June 29, 2015 | Memo

Iran’s Economic Resilience Against Snapback Sanctions Will Grow Over Time

FDD - Roubini Report

Download full report here
Co-authored by Rachel Ziemba

As the P5+1 and Iran enter the final days to conclude a nuclear agreement, the details of the emerging deal are becoming clearer. In the final deal, Iran is likely to receive substantial payments from oil assets currently held in escrow accounts.[1] Sanctions on Iran’s crude oil export transactions appear likely to be suspended, as will sanctions on key sectors of the Iranian economy including upstream energy investment and energy-related technology transfers, auto, petrochemicals, and shipping, as well as the precious metals trade. The timing of this sanctions relief is still being negotiated between Iran and the P5+1—the Iranian Supreme Leader has demanded an immediate lifting of all sanctions[2] while the P5+1 position reportedly remains that sanctions relief will follow verifiable (but not necessarily irreversible) nuclear commitments.

Sanctions on Iran’s central bank are also likely to be waived; many of Tehran’s previously sanctioned banks will be de-designated; and, with the coordinated lifting of European banking sanctions, these banks will find their way back onto the SWIFT financial messaging system. The Obama administration is also likely to lift sanctions on many Iranian entities designated for their role in Iran’s nuclear program.[3] These “de-designations” reportedly may also include entities which were sanctioned for a variety of illicit activities, notably ballistic missiles, money laundering, and sanctions evasion, in addition to those that are strictly nuclear-related. Whether or not these de-designations will include specific Islamic Revolutionary Guard Corps (IRGC) entities, like NIOC (the National Iranian Oil Company), the giant IRGC conglomerate Khatam al-Anbiya, and IRGC banks remains an open question.[4] Finally, European economic sanctions, almost exclusively based on Iran’s nuclear-related activities, will be terminated leaving Iran free to sell its oil, access insurance services, re-engage with European banks, and expand its trade in many key sectors.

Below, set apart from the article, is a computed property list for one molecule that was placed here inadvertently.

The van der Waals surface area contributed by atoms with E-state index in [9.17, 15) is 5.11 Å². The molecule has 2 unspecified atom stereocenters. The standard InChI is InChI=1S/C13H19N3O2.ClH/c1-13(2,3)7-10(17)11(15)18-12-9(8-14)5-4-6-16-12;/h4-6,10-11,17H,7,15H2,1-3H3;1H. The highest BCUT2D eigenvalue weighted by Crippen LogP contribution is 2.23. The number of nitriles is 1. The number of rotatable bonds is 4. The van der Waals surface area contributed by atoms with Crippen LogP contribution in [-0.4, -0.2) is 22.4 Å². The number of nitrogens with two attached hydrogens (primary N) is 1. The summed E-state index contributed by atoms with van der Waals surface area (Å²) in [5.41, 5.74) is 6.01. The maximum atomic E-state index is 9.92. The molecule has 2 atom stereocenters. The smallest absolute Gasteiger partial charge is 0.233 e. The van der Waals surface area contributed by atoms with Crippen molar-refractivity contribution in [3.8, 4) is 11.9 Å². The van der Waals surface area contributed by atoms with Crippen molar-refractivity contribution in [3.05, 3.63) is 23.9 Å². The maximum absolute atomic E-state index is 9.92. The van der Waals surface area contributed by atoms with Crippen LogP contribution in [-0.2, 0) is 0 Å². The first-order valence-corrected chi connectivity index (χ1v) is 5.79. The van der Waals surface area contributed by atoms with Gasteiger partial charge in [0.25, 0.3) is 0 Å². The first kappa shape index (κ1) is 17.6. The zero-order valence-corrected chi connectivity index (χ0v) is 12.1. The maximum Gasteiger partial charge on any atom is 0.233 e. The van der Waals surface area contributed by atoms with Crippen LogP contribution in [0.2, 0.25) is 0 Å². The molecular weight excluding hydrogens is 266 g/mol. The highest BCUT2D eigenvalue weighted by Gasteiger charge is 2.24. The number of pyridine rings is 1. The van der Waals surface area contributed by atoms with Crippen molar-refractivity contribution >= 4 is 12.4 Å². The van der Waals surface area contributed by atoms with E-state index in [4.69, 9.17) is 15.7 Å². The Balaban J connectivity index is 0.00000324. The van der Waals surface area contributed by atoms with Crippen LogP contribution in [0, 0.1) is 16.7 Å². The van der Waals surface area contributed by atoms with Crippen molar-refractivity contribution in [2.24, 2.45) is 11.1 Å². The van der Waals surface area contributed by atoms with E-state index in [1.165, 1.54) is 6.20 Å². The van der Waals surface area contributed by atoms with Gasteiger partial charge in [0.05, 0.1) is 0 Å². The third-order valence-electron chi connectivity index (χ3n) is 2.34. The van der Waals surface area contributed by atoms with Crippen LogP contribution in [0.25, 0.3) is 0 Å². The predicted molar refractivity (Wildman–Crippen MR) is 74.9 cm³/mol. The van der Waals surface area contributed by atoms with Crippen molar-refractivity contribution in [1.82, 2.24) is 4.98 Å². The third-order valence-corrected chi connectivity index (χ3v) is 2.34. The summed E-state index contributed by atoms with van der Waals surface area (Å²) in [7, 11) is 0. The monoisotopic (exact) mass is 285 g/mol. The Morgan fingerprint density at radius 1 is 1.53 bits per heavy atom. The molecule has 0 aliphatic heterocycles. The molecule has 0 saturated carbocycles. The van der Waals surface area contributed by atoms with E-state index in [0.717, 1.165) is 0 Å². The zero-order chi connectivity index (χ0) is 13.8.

The following report examines the impact of this sanctions relief on Iran’s economy. It builds on previous Roubini Global Economics (RGE) and Foundation for Defense of Democracies (FDD) economic analysis reports which have measured and forecasted the economic impact of sanctions relief.[5] Our previous analyses assessed that Iran would experience a moderate bounce-back in growth in FY 2014/15, which has been confirmed by Iranian officials at just over 3%. This new report concludes that, if Iran receives the sanctions relief as outlined above, the country is likely to experience moderate growth in FY 2015/16 followed by an acceleration of economic growth in FY 2016/17 as domestic investment begins to pick up. This report forecasts that Iran’s economic growth will average about 3.5-4% after the initial two years of the agreement, suggesting it will slowly begin closing the output gap.[6]

[1] Carol E. Lee & Jay Solomon, “U.S. Suggests Compromise on Iran Sanctions,” The Wall Street Journal, April 17, 2015. (http://www.wsj.com/articles/u-s-suggests-compromise-on-iran-sanctions-1429308388)

[2]John Hudson, “Iran’s Supreme Leader Issues New Demands as Deadline Looms,” Foreign Policy, June 23, 2015. (http://foreignpolicy.com/2015/06/23/irans-supreme-leader-issues-new-demands-as-deadline-looms/)

[3] Bradley Klapper & Matthew Lee, “US Finds Peeling Back the Iran Sanctions Onion No Easy Task,” Associated Press, June 10, 2015. (http://abcnews.go.com/Politics/wireStory/us-finds-peeling-back-iran-sanctions-onion-easy-31646223)

[4] James S. Robbins, “Can Obama Lift Iran Terrorism Sanctions in Nuclear Deal?,” USA Today, June 10, 2015. (http://www.usatoday.com/story/opinion/2015/06/10/iran-obama-sanctions-terrorism-column/71010780/)

[5] Jennifer Hsieh, Rachel Ziemba, & Mark Dubowitz, “Iran’s Economy Will Slow but Continue to Grow Under Cheaper Oil and Current Sanctions,” Foundation for Defense of Democracies & Roubini Global Economics, February 2015. (https://s3.us-east-2.amazonaws.com/defenddemocracy/uploads/publications/RoubiniFDDReport_FEB15.pdf); Paul Domjan, Mark Dubowitz, Jennifer Hsieh, & Rachel Ziemba, “Sanctions Relief: What Did Iran Get?,” Foundation for Defense of Democracies & Roubini Global Economics, July 2014. (http://defenddemocracy.org/content/uploads/general/RoubiniFDDReport.pdf); Jennifer Hsieh, Rachel Ziemba, & Mark Dubowitz, “Iran’s Economy, Out of the Red, Slowly Growing,” Foundation for Defense of Democracies & Roubini Global Economics, October 2014. (https://s3.us-east-2.amazonaws.com/defenddemocracy/uploads/publications/RoubiniFDDReport_Oct14.pdf); & Mark Dubowitz & Rachel Ziemba, “When Will Iran Run out of Money?,” Foundation for Defense of Democracies and Roubini Global Economics, October 2013. (http://www.defenddemocracy.org/media-hit/when-will-iran-run-out-of-money/)

[6] The output gap is the difference between the growth of Iran’s economy without sanctions and what it has experienced under sanctions.



Iran Iran Sanctions